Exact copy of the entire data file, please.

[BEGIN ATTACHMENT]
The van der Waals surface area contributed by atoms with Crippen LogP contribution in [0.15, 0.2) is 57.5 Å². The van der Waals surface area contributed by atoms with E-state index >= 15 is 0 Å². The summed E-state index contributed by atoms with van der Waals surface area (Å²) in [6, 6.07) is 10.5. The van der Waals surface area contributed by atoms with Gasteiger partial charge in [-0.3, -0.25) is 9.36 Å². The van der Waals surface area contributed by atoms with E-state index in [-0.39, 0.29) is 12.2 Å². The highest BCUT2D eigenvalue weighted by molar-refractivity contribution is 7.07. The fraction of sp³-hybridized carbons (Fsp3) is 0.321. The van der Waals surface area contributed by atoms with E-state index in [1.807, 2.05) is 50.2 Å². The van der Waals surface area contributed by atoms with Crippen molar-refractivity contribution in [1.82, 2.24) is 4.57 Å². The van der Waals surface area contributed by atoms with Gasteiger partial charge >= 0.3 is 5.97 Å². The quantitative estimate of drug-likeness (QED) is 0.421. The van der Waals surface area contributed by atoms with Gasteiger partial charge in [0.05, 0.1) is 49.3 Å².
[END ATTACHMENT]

The van der Waals surface area contributed by atoms with Crippen LogP contribution in [0.15, 0.2) is 57.5 Å². The van der Waals surface area contributed by atoms with E-state index >= 15 is 0 Å². The summed E-state index contributed by atoms with van der Waals surface area (Å²) in [6, 6.07) is 10.5. The van der Waals surface area contributed by atoms with Gasteiger partial charge in [-0.3, -0.25) is 9.36 Å². The van der Waals surface area contributed by atoms with E-state index in [-0.39, 0.29) is 12.2 Å². The highest BCUT2D eigenvalue weighted by molar-refractivity contribution is 7.07. The fraction of sp³-hybridized carbons (Fsp3) is 0.321. The van der Waals surface area contributed by atoms with E-state index in [1.807, 2.05) is 50.2 Å². The van der Waals surface area contributed by atoms with Crippen molar-refractivity contribution in [1.82, 2.24) is 4.57 Å². The van der Waals surface area contributed by atoms with Gasteiger partial charge >= 0.3 is 5.97 Å². The quantitative estimate of drug-likeness (QED) is 0.421. The van der Waals surface area contributed by atoms with Gasteiger partial charge in [0.05, 0.1) is 49.3 Å².